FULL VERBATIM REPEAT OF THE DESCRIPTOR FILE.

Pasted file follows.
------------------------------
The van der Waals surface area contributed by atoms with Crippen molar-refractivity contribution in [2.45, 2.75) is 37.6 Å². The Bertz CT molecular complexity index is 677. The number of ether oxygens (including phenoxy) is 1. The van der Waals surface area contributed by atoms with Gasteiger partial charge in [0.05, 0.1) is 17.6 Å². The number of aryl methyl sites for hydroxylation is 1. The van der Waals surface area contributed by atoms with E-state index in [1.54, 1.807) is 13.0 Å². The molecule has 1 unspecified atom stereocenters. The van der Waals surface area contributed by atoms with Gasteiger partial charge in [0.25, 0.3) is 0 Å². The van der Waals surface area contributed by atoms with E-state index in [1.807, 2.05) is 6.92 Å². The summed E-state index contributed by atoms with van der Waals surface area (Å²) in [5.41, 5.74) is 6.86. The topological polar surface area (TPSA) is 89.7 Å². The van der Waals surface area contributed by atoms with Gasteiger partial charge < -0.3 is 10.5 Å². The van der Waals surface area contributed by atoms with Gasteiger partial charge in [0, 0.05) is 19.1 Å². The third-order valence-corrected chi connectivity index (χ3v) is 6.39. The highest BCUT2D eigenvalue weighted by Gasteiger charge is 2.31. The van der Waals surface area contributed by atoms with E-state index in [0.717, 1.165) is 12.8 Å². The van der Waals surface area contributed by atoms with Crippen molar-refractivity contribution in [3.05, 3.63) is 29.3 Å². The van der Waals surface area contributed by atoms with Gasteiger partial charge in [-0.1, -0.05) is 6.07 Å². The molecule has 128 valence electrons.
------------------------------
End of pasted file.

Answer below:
The van der Waals surface area contributed by atoms with Crippen molar-refractivity contribution in [2.45, 2.75) is 37.6 Å². The Bertz CT molecular complexity index is 677. The number of ether oxygens (including phenoxy) is 1. The van der Waals surface area contributed by atoms with Gasteiger partial charge in [0.05, 0.1) is 17.6 Å². The number of aryl methyl sites for hydroxylation is 1. The van der Waals surface area contributed by atoms with E-state index in [1.54, 1.807) is 13.0 Å². The molecule has 1 unspecified atom stereocenters. The van der Waals surface area contributed by atoms with Gasteiger partial charge in [0.25, 0.3) is 0 Å². The van der Waals surface area contributed by atoms with E-state index in [1.807, 2.05) is 6.92 Å². The summed E-state index contributed by atoms with van der Waals surface area (Å²) in [5.41, 5.74) is 6.86. The topological polar surface area (TPSA) is 89.7 Å². The van der Waals surface area contributed by atoms with Gasteiger partial charge < -0.3 is 10.5 Å². The van der Waals surface area contributed by atoms with Gasteiger partial charge in [0, 0.05) is 19.1 Å². The third-order valence-corrected chi connectivity index (χ3v) is 6.39. The highest BCUT2D eigenvalue weighted by Gasteiger charge is 2.31. The van der Waals surface area contributed by atoms with E-state index in [0.717, 1.165) is 12.8 Å². The van der Waals surface area contributed by atoms with Crippen molar-refractivity contribution in [3.05, 3.63) is 29.3 Å². The van der Waals surface area contributed by atoms with Gasteiger partial charge in [-0.1, -0.05) is 6.07 Å². The molecule has 128 valence electrons.